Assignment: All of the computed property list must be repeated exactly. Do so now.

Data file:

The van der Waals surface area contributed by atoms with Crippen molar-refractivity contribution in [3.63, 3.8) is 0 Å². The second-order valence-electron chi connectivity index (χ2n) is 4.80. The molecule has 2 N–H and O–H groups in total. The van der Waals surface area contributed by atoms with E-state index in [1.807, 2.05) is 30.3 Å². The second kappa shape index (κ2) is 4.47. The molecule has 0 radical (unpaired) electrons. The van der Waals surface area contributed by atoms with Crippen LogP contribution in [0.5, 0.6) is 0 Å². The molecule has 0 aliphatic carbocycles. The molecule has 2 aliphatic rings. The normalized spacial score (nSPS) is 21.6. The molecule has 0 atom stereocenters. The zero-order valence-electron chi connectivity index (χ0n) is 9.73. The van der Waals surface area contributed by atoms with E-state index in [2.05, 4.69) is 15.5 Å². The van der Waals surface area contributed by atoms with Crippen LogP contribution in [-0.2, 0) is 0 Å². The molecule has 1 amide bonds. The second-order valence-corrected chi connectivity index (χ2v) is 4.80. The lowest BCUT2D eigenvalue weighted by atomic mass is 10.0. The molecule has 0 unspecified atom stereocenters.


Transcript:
The van der Waals surface area contributed by atoms with Crippen molar-refractivity contribution in [3.63, 3.8) is 0 Å². The second-order valence-electron chi connectivity index (χ2n) is 4.80. The molecule has 2 N–H and O–H groups in total. The van der Waals surface area contributed by atoms with E-state index in [1.807, 2.05) is 30.3 Å². The second kappa shape index (κ2) is 4.47. The molecule has 0 radical (unpaired) electrons. The van der Waals surface area contributed by atoms with Crippen LogP contribution in [0.5, 0.6) is 0 Å². The molecule has 0 aliphatic carbocycles. The molecule has 2 aliphatic rings. The normalized spacial score (nSPS) is 21.6. The molecule has 0 atom stereocenters. The zero-order valence-electron chi connectivity index (χ0n) is 9.73. The van der Waals surface area contributed by atoms with E-state index in [2.05, 4.69) is 15.5 Å². The van der Waals surface area contributed by atoms with Crippen LogP contribution in [-0.2, 0) is 0 Å². The molecule has 1 amide bonds. The second-order valence-corrected chi connectivity index (χ2v) is 4.80. The lowest BCUT2D eigenvalue weighted by atomic mass is 10.0. The molecule has 0 unspecified atom stereocenters.